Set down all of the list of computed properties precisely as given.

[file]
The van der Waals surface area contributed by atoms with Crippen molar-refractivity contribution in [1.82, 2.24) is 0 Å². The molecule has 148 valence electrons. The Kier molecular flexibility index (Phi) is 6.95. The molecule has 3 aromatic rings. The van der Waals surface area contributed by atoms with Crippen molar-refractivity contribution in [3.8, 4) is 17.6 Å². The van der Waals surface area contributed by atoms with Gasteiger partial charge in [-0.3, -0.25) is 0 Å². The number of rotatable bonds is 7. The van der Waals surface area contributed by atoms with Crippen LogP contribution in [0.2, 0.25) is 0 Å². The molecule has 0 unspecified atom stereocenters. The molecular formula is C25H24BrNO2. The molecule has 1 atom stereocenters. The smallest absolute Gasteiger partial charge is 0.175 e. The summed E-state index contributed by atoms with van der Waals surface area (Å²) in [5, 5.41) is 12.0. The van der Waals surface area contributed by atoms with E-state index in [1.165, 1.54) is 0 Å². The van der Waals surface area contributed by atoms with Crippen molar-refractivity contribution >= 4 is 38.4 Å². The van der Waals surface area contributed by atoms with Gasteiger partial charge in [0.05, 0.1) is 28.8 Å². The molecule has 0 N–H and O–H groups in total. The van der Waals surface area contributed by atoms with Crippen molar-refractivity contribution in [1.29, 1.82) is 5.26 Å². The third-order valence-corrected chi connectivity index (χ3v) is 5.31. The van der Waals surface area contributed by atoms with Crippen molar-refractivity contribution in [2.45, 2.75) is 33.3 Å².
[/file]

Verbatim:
The van der Waals surface area contributed by atoms with Crippen molar-refractivity contribution in [1.82, 2.24) is 0 Å². The molecule has 148 valence electrons. The Kier molecular flexibility index (Phi) is 6.95. The molecule has 3 aromatic rings. The van der Waals surface area contributed by atoms with Crippen molar-refractivity contribution in [3.8, 4) is 17.6 Å². The van der Waals surface area contributed by atoms with Gasteiger partial charge in [-0.3, -0.25) is 0 Å². The number of rotatable bonds is 7. The van der Waals surface area contributed by atoms with Crippen LogP contribution in [0.2, 0.25) is 0 Å². The molecule has 0 unspecified atom stereocenters. The molecular formula is C25H24BrNO2. The molecule has 1 atom stereocenters. The smallest absolute Gasteiger partial charge is 0.175 e. The summed E-state index contributed by atoms with van der Waals surface area (Å²) in [5, 5.41) is 12.0. The van der Waals surface area contributed by atoms with E-state index in [1.165, 1.54) is 0 Å². The van der Waals surface area contributed by atoms with Crippen molar-refractivity contribution >= 4 is 38.4 Å². The van der Waals surface area contributed by atoms with Gasteiger partial charge in [0.05, 0.1) is 28.8 Å². The molecule has 0 N–H and O–H groups in total. The van der Waals surface area contributed by atoms with Crippen molar-refractivity contribution in [1.29, 1.82) is 5.26 Å². The third-order valence-corrected chi connectivity index (χ3v) is 5.31. The van der Waals surface area contributed by atoms with Crippen molar-refractivity contribution in [2.45, 2.75) is 33.3 Å².